A logjam of requests for information about specific products that have injured consumers will be broken under a new rule proposed by the Consumer Product Safety Commission.

The proposal, which was published in the Federal Register Friday, establishes steps for the commission in releasing details of complaints from consumers hurt by particular products.

At present, the commission will provide the name of the brand and manufacturer only when there has been an in-depth investigation of the complaint by the commission or some other authorized group, or when there is some scientific or technical basis for the complaint.

The result is that most requests for information on the brands consumers have complained about are not being granted.

Under the proposed rule, the commission would release the name of the brand or product if two conditions are met: The consumer must have confirmed in a follow-up letter that the information in his telephoned or written complaint is accurate, and the manufacturer must not have provided information showing the complaint is wrong.

"This follow-up letter is intended to make sure that the complaint is genuine and to ensure, as far as we can, the accuracy of what the consumer said in the initial complaint," said Alan H. Schoem, a commission attorney who helped develop the proposal.

Consumer advocates applauded the plan. "For consumers, it is vital to have access to those complaints," said Anne Averyt, a product safety specialist with the Consumer Federation of America.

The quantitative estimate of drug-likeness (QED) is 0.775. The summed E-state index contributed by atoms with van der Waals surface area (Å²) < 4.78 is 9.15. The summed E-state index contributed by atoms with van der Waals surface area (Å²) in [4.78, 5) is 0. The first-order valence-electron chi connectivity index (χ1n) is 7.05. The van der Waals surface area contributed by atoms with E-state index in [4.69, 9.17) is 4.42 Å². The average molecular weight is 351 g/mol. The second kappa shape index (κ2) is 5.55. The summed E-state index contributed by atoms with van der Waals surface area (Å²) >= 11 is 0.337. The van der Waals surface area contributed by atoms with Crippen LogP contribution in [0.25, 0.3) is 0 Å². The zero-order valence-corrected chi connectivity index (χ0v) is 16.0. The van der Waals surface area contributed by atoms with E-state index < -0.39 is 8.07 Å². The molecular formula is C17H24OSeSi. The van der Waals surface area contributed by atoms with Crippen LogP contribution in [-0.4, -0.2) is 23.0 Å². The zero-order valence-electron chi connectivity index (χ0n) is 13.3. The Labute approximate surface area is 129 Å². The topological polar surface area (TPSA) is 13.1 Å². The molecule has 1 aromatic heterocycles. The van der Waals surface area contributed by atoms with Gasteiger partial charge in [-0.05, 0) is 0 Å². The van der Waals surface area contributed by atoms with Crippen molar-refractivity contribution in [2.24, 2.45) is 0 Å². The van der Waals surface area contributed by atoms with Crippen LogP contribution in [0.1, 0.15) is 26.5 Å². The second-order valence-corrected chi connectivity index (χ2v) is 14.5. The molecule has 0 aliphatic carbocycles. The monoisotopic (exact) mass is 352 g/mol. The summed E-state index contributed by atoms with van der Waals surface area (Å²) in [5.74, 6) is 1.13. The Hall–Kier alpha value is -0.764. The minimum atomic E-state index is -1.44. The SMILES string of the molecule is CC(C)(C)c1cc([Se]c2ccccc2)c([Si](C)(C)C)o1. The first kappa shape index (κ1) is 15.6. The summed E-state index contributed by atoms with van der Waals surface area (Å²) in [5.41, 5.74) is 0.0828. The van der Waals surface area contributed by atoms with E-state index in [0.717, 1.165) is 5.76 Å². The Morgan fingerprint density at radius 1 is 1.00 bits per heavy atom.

"We don't know if there is a problem with a product, such as a toaster, for example, unless the commission gives out information on the complaints it has received about toasters" and their brands and manufacturers, Averyt said.

Schoem said the rule would help clear the commission's backlog of 678 requests for information about injuries resulting from specific brands. Some requests will be denied because they are too old, he said.

Those requests date back to June, 1980, when the Supreme Court ruled that the CPSC would have to stop releasing information about complaints naming brands and companies until steps were taken to make sure the information was valid.

The court also said the agency would have allow the manufacturer to comment on the complaints before information was released. The ruling was reinforced last year when Congress restricted the release of complaints received by the CPSC.